Hands Free Hectare is a project at Harper Adams University which just successfully proved that robots can plant and harvest a field without any human intervention. The robots in question were installed into old farming equipment (tractors, harvesters, etc.). During the entire process - from planting to harvest - humans were not allowed into the hectare sized field. The result? 4.5 tons of Barley!
And in China (where there is apparently a shortage of dentists) a robot installed two dental implants in a patient (humans are still required to change drill bits etc, but the precise, in-mouth work was carried out by the robot autonomously. On top of that, the implants were 3D printed! 3Dprint.com has more.
These are two great and interesting examples of ICT 'disrupting' the world as we know it and possibly increasing productivity whilst causing job losses for humans. It used to be that only factory style work (precise and very repetitive involving no ability to sense the world or make decisions) was the target for robotic replacement. Now any job is fair game...
Mining vs Advertising
Much of the web (and most of the 'free' apps and services we use) is 'powered' by advertising. The problem is, advertising is becoming over saturated and people are becoming suspicious and resentful of the 'tracking' that advertisers do. This week we saw proof that companies are investigating alternative sources of income. One of these alternative sources of income is 'mining' cryptocurrency. To 'mine' a bitcoin or ether or any other type of cryptocurrency you need to perform some intense calculations to solve complex mathematical problems. To make money by mining cryptocurrency you need expensive computer hardware running at full capacity - which uses a lot of electricity.
So why not get other people's computers to do the mining for you using a type of distributed computing?
That's exactly what The Pirate Bay (something you could expect of them) and video streaming site Showtime (a big surprise) did this week. They embedded scripts in their web pages that made your computer do cryptocurrency mining when you visited them. Your computer did the work, you got the electricity bill and they earned cryptocurrency. All without asking your permission. The Guardian has the details.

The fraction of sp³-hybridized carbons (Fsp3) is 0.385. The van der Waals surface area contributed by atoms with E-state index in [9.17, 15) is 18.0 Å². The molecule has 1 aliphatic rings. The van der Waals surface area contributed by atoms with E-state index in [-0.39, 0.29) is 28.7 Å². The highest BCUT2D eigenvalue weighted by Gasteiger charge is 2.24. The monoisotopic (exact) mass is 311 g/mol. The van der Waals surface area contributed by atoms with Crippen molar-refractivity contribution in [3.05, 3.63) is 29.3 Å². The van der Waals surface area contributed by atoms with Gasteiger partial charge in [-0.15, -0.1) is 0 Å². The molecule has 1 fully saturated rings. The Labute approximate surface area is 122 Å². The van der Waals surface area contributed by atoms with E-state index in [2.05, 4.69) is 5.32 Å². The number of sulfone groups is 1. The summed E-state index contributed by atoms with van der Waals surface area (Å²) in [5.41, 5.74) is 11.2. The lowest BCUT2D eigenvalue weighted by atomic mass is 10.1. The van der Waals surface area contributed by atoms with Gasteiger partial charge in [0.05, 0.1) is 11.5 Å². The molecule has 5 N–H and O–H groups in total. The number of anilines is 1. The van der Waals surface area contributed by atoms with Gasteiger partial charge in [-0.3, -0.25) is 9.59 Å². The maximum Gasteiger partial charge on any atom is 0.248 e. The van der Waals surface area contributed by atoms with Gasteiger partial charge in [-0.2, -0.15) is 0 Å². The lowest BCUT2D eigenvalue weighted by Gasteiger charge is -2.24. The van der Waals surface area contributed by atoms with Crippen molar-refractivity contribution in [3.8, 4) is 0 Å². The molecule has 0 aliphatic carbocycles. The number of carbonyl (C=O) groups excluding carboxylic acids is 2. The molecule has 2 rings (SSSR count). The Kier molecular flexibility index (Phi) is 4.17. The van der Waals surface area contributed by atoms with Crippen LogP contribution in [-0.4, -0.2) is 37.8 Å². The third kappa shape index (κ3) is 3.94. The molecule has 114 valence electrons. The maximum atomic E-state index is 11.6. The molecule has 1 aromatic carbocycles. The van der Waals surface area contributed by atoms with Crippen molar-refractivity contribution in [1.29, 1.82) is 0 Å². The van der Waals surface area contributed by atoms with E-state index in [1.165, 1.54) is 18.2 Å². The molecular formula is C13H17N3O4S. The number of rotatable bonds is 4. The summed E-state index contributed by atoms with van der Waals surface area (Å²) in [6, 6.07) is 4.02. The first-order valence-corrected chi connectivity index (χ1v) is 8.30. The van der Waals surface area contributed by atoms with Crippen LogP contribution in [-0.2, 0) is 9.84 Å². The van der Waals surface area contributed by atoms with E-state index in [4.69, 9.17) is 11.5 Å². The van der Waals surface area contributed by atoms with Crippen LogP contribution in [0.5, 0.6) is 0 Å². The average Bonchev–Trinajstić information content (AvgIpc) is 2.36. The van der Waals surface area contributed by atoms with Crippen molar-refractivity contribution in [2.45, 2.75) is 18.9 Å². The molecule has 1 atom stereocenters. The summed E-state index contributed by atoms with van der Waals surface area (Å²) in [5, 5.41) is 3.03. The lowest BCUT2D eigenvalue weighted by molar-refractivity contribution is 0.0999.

Tinder is a dating app. Like most modern apps it collects data about you to 'improve its performance'. We all know this. What might surprise you is how much data it collects. A journalist who used Tinder for 4 years of using Tinder requested that Tinder supply her with the data it collected. European data laws allowed her to do this and eventually Tinder complied - the result adds up to 800 pages of collected data. Data from Tinder, Facebook and Instagram had been collected. All the places she was when she used the app. The online conversations she had with people she matched up with.
|“Tinder knows much more about you when studying your behaviour on the app. It knows how often you connect and at which times; the percentage of white men, black men, Asian men you have matched; which kinds of people are interested in you; which words you use the most; how much time people spend on your picture before swiping you, and so on. Personal data is the fuel of the economy. Consumers’ data is being traded and transacted for the purpose of advertising.”|
Alessandro Acquisti - from "I asked Tinder for my data. It sent me 800 pages of my deepest, darkest secrets" in The Guardian, 26 Sept 2017.
The extent of data collected by Tinder is astonishing - but is nothing compared to what Google knows about you. Remember - the connected world is NOT a private place.
Read the article at The Guardian (worth the time).
Tapes are back!
No, not your 70's, 80's and 90's mix cassettes - no matter what the Guardians of the Galaxy franchise would have you believe. We are talking tape based data backups. The fact is, disk based backups are vulnerable to hackers. Tapes are slower, not permanently online and more cumbersome - but their major advantage is that they are secure. You need physical access to mess with their data. That's why many companies are looking to use tapes as a secondary, more secure type of backup. Read it at Marketwatch.com. This ties in with spies and security agencies going back to typewriters, paper and filing cabinets because hackers make data security a joke!